Alexander Graham Bell – Can You Hear Me Now?
By | May 3, 2019
Everyone is familiar with the invention of the telephone by Alexander Graham Bell, but he was more than just the inventor of the telephone. He also invented the phonograph, the metal detector, hydrofoils, man-carrying kites called tetrahedral box kites, and a special interest in working with the deaf.
Alexander Graham Bell’s father and grandfather were also in the field of elocution and sound. Bell and his two brothers developed the same interests. Unfortunately, his two brothers both became sick with tuberculosis which eventually caused both their deaths. Bell also was ill but recovered. His interest in sound and working with the deaf was greatly influenced by his own mother as she was almost totally deaf and later by his future wife.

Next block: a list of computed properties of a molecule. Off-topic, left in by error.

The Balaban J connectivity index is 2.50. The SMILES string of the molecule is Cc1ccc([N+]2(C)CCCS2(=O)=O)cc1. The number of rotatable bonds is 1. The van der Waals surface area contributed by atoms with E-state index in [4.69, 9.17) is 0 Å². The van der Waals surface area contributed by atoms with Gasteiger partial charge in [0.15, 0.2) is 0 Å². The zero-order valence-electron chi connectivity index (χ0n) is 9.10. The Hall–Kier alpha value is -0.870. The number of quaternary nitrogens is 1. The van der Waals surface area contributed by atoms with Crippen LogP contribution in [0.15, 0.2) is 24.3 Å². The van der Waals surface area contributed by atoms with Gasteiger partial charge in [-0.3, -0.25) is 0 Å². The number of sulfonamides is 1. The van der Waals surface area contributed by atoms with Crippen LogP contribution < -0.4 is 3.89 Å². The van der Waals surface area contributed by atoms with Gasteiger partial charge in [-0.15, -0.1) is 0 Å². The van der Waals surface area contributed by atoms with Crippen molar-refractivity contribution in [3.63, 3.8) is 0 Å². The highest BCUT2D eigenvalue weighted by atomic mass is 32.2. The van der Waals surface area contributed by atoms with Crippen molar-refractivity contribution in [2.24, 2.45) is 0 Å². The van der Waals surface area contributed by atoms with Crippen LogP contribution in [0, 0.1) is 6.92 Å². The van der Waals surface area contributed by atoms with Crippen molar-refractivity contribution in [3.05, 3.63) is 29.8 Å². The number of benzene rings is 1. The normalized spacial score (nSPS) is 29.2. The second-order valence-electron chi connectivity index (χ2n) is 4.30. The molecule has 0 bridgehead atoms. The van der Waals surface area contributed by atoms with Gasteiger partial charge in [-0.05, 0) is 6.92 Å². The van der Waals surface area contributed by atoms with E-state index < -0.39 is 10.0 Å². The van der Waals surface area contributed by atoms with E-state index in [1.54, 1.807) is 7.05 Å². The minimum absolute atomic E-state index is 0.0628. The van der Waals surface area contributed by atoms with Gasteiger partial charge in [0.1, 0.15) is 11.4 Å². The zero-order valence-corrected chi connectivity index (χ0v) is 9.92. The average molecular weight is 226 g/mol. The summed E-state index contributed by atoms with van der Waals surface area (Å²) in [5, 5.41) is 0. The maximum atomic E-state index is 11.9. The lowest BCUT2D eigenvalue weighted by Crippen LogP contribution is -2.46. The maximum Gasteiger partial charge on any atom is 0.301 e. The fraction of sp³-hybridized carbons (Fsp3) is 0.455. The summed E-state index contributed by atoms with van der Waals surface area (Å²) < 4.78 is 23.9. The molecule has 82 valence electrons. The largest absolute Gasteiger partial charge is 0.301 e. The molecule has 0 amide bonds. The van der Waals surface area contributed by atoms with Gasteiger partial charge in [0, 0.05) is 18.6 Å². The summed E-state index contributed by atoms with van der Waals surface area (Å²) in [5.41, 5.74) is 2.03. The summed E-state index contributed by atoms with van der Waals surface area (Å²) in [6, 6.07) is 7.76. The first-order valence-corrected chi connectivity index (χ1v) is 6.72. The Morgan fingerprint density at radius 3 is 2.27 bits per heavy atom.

It was in 1871 where Bell first began working with deaf children, teaching them with a system his father had invented called Visible Speech. It was a set of symbols that helped the children to actually speak. He met a man named Thomas Borthwick who had a deaf child and who was interested in his “Visible Speech Machine.” Borthwick and the group of Greenock Businessmen that he was with asked Bell about helping start a school for the deaf in their area.
Bell agreed but when the first teacher that was to come over from America did not show, Bell himself began to teach the children. A year later, a teacher did come and take over the teaching. Six years later, in 1877, Bell married one of his former students, Mabel Hubbard, who had lost her hearing as a child due to disease.